1. Identify Target Industries
Certain industries are more likely to need your product. Some have clearly defined buying cycles. Narrow your target industries to ones that have both money to spend and a high likelihood of spending it on your product. The final list should include one or two industries.
2. Define Target Job Titles
Your next challenge: Find the people in your target organizations in charge of buying your product or most likely to influence its purchasing decision. In most cases, these buyers and influencers have specific titles and positions. Limit your list to the top three job titles.
3. Create a Prospect List
If you already have a massive list of potential customers, delete everyone not in a target industry and/or without a target title. If you don’t have such a list, purchase one that fits your target industry’s demographics. Aim to create a list of potential customers who actually have the need and authority to buy your product.
4. Develop an Emotional Message
Put yourself in the shoes of the prospective customer. Base on your understanding of the person’s industry and job title & determine the problem — which your product solves — that keeps the prospect awake at night. Develop a message that plays to that fear and piques the prospective customer’s interest in your product. These examples demonstrate the power of emotional messages over factual ones:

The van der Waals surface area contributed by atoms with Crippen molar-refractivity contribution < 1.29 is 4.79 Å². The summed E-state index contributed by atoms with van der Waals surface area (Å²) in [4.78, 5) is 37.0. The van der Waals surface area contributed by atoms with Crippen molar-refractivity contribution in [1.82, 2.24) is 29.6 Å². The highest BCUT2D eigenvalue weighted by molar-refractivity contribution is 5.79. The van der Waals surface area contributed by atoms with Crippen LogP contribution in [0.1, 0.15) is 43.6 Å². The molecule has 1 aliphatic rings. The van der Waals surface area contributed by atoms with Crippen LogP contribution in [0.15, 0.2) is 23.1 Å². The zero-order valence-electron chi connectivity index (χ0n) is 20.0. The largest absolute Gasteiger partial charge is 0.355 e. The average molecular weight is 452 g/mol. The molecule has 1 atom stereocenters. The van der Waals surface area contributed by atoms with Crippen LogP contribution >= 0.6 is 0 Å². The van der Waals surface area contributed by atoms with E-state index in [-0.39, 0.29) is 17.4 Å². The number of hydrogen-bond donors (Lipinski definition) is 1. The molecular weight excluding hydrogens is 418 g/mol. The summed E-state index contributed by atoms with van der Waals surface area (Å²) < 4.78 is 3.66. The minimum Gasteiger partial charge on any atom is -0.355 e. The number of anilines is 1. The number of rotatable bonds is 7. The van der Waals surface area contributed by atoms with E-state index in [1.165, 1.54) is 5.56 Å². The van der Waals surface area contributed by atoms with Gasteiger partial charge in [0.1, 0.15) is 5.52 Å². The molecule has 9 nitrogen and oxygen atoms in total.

Factual Message: We have the best alarm systems in the world.
Emotional Message: What would happen if your premises is left vulnerable?
Factual Message: Our fasteners are far above industry standards.
Emotional Message: Would your clients be happy if you used an inferior product?
Factual Message: Our network consultants are industry certified.
Emotional Message: Why risk your company data to uncertified consultants?
5. Test Your Suspect List and Your Message
Call several individuals on your list to confirm your targets are, in fact, the right people to call. You should also deliver your message to gauge its effectiveness. If there’s a disconnect, reexamine your assumptions, and go back to step one.
6. Prepare Them for Your Message
Get your carefully crafted message in front of the potential customer two or three times before making a prospecting sales call. The message can be communicated via email, letter, mailer, advertisement or trade show presentation, but you should never make cold calls unless you’ve primed the customer to be receptive. Laying the groundwork makes it far more likely that a potential customer will actually listen to a sales rep’s call.